What the #SaveOurScene protest tells us about the current state of “our scene”

By Dr Giulia Zampini

Photographs: Dr Eveleigh Buck-Matthews

Our scene is divided. Covid has exacerbated and made manifest political divisions that existed long before lockdown, and the #SaveOurScene protest on June 27th was a prime example. 

We cannot keep the politics out of the rave. During a crisis, political divisions, in this case between individual freedom and the collective good, tend to deepen. This crisis is unprecedented in size and scope for an industry that has been growing for at least 30 years and absolutely booming globally in the last 15, notwithstanding clubs’ closures that have characterised the UK scene in more recent times.

The electronic dance music industry is no stranger to a capitalism of hierarchies and oligopolies. There is a class system for DJs, a tiered structure. The DJs who are closer to the bottom of the hierarchy have suffered the most during this crisis. They will have less or no work, and they might become more conscious of their political and class positions (if they weren’t already). At the same time, those at the top of the hierarchy who have grown accustomed to a certain status and lifestyle might, depending on their politics, struggle to turn down offers to work in places less regulated – something resembling a race to the bottom. Racing to the bottom is a typical strategy of corporations in a globalisation context: multinationals move their production to countries with less labour regulation to raise their profit margins. 

Meanwhile in clubland during the pandemic, the split between capitalist libertarians and public-health-conscious anti-establishment people has become more visible, defining the scene with further political undertones. Some political crusaders have taken to social media to denounce their frustration and disdain at the inequality and hypocrisy of it all, through public shaming and condemnation of individuals who played parties during the pandemic and the agencies facilitating and profiting from those parties. Initiatives like Business Teshno exist to call out those – mostly first tier – DJs who are not-so-secretly playing ‘plague raves’ in places like Mexico or Tanzania.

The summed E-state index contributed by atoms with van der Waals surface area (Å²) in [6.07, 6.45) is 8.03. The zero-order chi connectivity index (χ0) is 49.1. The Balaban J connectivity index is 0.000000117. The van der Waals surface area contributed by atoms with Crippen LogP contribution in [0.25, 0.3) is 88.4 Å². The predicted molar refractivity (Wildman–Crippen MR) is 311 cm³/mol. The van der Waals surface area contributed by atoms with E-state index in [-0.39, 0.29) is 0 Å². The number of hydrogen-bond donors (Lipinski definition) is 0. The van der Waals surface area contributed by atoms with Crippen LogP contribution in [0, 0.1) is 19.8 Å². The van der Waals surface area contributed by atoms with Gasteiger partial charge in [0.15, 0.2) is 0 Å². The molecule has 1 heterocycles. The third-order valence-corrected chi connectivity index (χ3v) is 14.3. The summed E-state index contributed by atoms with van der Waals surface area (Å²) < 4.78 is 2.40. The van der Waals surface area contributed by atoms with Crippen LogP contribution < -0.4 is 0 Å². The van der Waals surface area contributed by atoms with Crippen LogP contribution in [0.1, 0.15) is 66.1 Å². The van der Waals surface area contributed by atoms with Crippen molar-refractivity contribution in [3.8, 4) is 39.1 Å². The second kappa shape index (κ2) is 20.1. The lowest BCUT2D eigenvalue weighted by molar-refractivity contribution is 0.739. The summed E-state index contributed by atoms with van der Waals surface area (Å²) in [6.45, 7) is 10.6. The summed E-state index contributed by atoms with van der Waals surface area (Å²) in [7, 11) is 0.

Capitalism has a pernicious tendency to create parasitic institutions that feed off the producers. With the promise of platforming creatives, these institutions take a big chunk (and sometimes all) of the revenue. Giants such as Resident Advisors (RA) and Boiler Room have been criticised for their parasitic tendencies. With RA becoming the beneficiary of a large public grant from the UK cultural recovery fund while clubs and night-time workers were left behind, the anger and frustration towards the old model have risen. 

Back to the protest, Secret DJ tweeted:

“In case you didn’t know. The ‘protest’ on Sunday was organised by Resident Advisor. 

They are ‘Save our Scene’.

You may recollect they started this during COVID as a system for not paying people their money back from tickets.

It was ‘save resident advisor’”

Many ravers seem to not particularly care about the vested interests of Resident Advisor, or the broader issue of inequality in the industry (and perhaps even elsewhere); they just want to dance and be free to do what they want, which is what this protest was about for most punters. Distinctly apolitical. The issue is, of course, that nothing is apolitical – people are political even when they do not intend to be. 

As James Grieg wrote in the Guardian

‘mass revelry isn’t always an act of resistance. But the fact that it provides pleasure and meaning in people’s lives makes it a worthy enough end in itself.’